Environment Canada meteorologist Jean-Marc Couturier said the two likely will not merge, but rather Leslie is expected to overpower Michael and push it out of the area.
"As they would get in the same area, they probably would compete, so one would win over the other," said Couturier from Halifax.
He said Leslie covers a much larger area than the Category 2 hurricane Michael and will likely weaken the storm when they both arrive in the southeastern part of the province.
"Probably Leslie would become the main system and would probably at that point slow down and would... steal away some of the energy that would be required to keep Michael alive and going," said Couturier.
Couturier said Leslie is tracking toward Atlantic Canada, but is expected weaken as it approaches the Grand Banks and will then brush the southeastern part of the Avalon Peninsula as a tropical storm.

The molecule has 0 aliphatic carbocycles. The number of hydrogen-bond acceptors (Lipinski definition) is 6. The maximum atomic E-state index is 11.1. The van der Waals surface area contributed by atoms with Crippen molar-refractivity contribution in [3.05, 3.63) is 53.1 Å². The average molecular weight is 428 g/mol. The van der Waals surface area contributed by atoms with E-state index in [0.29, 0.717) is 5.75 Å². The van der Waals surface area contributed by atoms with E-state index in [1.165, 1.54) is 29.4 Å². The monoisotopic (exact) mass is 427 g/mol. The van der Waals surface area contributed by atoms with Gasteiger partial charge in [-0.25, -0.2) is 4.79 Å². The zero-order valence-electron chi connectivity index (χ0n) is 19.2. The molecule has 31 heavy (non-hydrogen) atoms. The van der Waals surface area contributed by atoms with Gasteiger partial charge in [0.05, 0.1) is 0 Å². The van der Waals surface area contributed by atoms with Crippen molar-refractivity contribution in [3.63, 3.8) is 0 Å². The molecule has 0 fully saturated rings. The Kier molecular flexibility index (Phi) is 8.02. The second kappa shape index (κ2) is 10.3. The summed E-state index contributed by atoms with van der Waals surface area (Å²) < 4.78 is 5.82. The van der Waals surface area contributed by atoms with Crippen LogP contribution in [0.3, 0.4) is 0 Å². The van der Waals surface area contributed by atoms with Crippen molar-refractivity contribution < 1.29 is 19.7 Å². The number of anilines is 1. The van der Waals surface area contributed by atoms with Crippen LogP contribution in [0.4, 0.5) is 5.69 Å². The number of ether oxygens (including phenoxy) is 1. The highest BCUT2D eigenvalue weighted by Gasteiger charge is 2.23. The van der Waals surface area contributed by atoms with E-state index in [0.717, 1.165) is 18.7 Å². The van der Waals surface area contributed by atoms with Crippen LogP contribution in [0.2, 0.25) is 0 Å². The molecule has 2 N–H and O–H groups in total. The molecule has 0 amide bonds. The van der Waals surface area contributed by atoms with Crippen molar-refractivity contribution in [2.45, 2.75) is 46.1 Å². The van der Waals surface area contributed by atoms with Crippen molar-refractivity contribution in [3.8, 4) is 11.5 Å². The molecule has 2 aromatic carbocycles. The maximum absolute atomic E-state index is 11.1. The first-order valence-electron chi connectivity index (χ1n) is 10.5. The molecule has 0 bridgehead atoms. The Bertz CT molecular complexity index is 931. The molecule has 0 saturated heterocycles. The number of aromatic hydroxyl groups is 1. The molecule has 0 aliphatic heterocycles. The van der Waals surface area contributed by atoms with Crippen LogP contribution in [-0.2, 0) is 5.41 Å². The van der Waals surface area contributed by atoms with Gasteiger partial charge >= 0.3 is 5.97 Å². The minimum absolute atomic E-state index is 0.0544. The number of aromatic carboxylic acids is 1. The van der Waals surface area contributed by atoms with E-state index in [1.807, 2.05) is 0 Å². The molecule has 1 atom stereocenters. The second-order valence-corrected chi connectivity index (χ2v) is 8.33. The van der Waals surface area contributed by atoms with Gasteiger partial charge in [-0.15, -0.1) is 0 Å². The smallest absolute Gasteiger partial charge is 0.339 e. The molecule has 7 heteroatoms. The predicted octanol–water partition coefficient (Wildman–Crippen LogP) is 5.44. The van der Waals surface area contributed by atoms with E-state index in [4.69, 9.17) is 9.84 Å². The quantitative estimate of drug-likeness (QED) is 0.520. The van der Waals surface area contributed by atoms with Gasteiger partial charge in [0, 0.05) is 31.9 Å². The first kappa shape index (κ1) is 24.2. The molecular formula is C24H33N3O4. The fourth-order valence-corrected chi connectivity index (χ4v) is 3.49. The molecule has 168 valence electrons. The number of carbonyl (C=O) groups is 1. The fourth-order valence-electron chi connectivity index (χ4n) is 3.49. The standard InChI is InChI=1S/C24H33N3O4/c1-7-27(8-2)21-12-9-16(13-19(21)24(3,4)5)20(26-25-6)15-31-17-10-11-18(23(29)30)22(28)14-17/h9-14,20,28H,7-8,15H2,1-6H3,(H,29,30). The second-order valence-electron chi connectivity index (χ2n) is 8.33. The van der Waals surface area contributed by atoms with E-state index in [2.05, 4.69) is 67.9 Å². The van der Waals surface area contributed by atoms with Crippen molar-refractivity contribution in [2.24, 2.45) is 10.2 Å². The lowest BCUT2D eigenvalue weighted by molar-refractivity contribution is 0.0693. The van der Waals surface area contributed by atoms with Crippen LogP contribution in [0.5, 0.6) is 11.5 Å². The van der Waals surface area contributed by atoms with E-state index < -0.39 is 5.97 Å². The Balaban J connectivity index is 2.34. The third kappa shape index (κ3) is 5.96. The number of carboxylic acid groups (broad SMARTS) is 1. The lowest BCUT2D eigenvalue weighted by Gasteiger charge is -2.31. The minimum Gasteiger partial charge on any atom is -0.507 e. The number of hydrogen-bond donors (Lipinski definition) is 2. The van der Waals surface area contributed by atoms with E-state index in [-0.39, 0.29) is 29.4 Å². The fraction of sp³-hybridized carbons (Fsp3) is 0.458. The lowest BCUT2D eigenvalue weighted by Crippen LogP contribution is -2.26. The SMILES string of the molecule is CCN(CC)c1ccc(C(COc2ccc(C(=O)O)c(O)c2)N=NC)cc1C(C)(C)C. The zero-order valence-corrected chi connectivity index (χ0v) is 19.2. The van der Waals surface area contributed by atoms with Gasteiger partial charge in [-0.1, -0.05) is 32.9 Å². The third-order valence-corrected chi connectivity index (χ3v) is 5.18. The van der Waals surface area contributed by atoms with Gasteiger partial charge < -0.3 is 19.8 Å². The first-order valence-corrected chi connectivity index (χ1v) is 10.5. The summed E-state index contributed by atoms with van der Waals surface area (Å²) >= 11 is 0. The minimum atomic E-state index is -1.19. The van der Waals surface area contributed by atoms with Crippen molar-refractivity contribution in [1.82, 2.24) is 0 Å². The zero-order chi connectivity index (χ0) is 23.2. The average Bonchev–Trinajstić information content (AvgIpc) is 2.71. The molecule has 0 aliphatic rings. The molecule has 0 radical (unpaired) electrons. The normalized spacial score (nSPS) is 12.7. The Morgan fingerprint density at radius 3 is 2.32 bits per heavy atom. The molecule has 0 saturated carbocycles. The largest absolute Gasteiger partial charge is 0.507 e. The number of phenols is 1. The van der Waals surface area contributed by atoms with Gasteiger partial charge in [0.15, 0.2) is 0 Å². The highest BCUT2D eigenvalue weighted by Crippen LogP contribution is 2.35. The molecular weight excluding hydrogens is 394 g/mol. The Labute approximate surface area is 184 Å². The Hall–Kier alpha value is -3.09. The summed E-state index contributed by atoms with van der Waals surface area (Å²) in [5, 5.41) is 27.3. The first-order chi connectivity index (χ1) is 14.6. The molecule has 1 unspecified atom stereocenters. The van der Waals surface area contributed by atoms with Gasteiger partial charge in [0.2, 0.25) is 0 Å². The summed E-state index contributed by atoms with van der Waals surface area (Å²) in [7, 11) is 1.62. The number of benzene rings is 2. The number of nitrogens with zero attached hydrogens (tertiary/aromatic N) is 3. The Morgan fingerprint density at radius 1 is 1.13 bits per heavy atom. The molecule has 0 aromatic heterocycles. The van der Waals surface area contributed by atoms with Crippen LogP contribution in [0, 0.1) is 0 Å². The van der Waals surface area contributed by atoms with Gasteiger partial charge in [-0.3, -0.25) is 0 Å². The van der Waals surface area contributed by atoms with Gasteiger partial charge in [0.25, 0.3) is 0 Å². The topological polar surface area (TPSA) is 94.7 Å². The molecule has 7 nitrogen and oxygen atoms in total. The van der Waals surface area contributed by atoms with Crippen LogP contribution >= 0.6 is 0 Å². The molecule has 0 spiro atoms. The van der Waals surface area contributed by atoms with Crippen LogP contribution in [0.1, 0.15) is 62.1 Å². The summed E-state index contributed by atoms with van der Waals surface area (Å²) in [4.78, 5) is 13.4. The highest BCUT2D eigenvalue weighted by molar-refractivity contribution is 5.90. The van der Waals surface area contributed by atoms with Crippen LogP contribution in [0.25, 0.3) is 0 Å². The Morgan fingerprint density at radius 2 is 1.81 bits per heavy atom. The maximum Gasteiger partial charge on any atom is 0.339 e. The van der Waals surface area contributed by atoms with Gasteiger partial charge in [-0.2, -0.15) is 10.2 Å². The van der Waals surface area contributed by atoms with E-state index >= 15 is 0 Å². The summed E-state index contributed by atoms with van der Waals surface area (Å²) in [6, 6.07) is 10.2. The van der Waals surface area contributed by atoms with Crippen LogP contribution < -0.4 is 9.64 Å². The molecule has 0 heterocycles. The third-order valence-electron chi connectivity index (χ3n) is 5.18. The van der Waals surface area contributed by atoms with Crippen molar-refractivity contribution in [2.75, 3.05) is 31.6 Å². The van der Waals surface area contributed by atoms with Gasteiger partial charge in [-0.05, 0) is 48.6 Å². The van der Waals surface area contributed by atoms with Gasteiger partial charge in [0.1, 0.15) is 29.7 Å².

He said rainfall will likely be the biggest threat rather than high winds, although it's difficult to predict rainfall amounts.
The threat of Leslie hitting Nova Scotia continues to decrease, said Couturier.
"The chances for Nova Scotia are slim. For the eastern half of Nova Scotia we'd see... a probability of 10 per cent of getting some impact."
However he said the storm is still expected to produce two-metre waves that could rise to three metres as they break near the shoreline, creating dangerous rip currents.
In Newfoundland, waves could reach up to nine metres on the province's south coast, said Couturier.
Residents of those provinces are being warned to be cautious along southern coastlines in the days ahead.
For the past few days, Leslie was stalled southeast of Bermuda, which has caused the storm to weaken.
Leslie was starting to track northward and was expected to become a Category 1 hurricane on Sunday as it moved over warmer waters.Suggest a correction